To Flow or Not to Flow? – That’s Not Really the Question

By: Joshua Ebert, UL

In the early days of implementing continuous improvement tools at our 110-year old engineering services firm I had an opportunity to help develop visibility into our workflow. Most of our work resided on paper, in e-mail systems and in the minds of our associates. We labelled a lot of our initial efforts as “Making the Invisible, Visible.” We learned from other organizations and from lean consultants that we couldn’t improve our processes without first seeing flow or the absence of it. I believe we did good work and am proud of the various visualizations and tools we were able to produce including Dynamic Cycle Time Charts and Capacity Heat Maps.

All this work culminated in a global scheduling system that was designed to match incoming demand with the best available capacity. However, it wasn’t long before we started to get an occasional complaint from staff and/or customers that the way work was being routed potentially caused issues. This new way of redistributing the demand was revealing variability in our processes, as well as in our way of handling differing customer specifications. At the time, these new discoveries seemed like an undesirable consequence, rather than the gift they really were.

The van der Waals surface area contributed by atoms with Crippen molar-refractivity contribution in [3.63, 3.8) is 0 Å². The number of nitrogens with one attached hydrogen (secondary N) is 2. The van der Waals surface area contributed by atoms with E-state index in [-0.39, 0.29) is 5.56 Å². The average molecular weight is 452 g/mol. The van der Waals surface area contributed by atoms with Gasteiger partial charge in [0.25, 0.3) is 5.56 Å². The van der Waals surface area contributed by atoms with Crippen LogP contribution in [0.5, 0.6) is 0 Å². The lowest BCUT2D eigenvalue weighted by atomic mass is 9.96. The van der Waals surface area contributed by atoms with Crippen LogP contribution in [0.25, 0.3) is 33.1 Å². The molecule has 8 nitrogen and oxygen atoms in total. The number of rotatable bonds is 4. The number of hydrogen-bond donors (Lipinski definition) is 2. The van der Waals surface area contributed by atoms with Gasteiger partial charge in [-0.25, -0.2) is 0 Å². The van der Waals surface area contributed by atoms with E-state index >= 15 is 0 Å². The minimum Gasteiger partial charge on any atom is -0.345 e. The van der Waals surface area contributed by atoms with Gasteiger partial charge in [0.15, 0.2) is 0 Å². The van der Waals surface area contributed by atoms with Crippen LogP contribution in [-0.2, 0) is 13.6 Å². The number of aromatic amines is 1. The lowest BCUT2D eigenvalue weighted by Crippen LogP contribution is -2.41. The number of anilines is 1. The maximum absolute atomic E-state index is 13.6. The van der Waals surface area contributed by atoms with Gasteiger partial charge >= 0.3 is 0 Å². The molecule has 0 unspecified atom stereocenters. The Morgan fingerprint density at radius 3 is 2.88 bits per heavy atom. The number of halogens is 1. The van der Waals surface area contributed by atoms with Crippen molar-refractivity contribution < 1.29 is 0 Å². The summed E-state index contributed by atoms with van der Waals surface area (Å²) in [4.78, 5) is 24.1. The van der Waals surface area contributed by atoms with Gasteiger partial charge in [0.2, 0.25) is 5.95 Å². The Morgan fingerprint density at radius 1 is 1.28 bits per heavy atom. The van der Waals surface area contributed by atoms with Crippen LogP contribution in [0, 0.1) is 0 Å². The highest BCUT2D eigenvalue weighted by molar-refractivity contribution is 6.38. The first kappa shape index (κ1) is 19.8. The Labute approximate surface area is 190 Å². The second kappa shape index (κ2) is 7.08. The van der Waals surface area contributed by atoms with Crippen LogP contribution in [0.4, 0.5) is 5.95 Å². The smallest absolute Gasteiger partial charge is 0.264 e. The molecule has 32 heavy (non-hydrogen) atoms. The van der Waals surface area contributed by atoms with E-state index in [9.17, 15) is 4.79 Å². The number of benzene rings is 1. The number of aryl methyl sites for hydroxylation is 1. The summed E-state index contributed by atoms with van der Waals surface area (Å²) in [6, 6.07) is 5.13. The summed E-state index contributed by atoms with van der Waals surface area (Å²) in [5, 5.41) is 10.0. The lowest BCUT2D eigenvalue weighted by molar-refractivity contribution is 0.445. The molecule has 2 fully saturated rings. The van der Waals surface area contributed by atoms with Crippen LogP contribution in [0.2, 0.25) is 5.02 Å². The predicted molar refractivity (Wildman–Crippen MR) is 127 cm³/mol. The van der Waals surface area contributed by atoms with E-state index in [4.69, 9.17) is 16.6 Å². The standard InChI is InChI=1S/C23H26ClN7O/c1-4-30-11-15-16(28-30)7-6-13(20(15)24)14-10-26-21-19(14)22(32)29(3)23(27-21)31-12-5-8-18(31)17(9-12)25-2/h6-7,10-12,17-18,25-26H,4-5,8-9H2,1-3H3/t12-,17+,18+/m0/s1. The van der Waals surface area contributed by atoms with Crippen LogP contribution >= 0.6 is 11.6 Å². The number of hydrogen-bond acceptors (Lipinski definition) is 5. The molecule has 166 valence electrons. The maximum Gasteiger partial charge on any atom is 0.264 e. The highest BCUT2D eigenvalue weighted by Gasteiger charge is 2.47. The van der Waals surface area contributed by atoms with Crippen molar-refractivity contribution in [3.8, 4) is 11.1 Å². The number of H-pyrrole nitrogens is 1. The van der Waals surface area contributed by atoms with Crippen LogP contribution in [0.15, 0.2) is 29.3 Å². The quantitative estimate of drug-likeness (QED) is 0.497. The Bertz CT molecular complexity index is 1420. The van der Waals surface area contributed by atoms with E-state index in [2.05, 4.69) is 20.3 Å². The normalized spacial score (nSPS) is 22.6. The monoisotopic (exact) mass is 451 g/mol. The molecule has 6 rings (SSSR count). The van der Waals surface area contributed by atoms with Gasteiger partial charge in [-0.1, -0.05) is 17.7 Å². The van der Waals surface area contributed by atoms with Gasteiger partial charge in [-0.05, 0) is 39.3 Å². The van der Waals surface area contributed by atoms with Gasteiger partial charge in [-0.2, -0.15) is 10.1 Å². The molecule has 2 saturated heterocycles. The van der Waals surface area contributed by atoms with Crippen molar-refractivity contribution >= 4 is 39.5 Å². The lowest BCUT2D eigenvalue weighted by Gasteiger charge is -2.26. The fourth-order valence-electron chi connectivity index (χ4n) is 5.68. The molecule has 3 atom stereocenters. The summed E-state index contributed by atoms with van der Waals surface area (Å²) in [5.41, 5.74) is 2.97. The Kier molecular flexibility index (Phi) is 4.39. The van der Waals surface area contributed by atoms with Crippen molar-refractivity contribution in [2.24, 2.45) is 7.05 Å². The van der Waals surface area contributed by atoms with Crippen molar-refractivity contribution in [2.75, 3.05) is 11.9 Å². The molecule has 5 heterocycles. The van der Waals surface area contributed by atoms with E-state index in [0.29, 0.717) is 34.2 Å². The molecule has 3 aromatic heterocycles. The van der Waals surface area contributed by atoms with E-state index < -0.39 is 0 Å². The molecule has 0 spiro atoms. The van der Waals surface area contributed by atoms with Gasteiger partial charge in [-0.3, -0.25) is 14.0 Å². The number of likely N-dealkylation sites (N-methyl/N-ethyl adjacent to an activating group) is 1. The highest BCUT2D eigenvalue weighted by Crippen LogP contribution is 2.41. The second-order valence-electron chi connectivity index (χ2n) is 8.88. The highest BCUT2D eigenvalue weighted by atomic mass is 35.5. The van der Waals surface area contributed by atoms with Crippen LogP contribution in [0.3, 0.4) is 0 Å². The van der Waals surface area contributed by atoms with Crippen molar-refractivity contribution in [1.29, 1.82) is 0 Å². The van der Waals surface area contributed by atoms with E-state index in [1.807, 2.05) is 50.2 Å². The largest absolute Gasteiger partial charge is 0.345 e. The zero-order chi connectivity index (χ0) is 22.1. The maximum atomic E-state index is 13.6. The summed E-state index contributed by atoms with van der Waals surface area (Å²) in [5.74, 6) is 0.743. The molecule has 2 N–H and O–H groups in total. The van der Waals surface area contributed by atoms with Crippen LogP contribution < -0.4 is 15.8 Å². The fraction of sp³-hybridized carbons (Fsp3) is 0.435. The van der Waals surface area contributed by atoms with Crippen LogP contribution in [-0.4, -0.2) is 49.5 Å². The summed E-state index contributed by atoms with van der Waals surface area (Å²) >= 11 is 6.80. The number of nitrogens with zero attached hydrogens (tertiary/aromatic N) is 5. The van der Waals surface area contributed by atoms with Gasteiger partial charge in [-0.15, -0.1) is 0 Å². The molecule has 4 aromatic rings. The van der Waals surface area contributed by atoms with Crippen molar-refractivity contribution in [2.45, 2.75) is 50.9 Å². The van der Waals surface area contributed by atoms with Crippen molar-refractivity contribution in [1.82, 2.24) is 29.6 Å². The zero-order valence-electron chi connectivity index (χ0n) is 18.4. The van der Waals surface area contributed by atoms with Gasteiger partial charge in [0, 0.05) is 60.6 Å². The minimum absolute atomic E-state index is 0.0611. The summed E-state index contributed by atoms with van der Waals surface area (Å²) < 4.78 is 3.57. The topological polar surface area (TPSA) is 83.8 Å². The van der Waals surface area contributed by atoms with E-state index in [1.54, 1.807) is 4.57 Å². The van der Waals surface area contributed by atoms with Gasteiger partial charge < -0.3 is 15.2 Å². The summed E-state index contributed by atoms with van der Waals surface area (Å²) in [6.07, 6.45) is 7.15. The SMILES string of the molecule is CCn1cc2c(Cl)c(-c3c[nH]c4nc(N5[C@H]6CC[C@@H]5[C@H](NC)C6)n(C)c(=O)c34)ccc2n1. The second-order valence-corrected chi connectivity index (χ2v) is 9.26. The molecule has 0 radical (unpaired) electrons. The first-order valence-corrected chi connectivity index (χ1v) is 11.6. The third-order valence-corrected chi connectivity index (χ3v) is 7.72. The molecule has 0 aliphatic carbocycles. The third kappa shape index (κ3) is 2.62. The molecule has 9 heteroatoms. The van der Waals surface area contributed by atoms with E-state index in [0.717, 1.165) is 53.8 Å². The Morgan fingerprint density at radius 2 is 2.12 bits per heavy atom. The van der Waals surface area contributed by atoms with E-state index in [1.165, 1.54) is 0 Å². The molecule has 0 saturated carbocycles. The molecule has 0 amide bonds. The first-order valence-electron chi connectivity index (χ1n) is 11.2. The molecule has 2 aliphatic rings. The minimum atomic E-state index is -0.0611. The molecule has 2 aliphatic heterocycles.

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“Embrace Scientific Thinking” – A Universal and Timeless Principle

By: Robert Miller, Arches Leadership

At first glance this seems like a strange thing to say. How does one “embrace” scientific thinking? Furthermore, why would they? To answer these questions let’s remind ourselves what a principle is. The Shingo Institute defines a principle as “a foundational rule that has an inevitable consequence.” If something is a principle, it is universal and timeless; it is discovered and understood rather than invented. At some level it is intuitive, and finally it is action-oriented, thus influencing an outcome or consequence. Continue reading ““Embrace Scientific Thinking” – A Universal and Timeless Principle”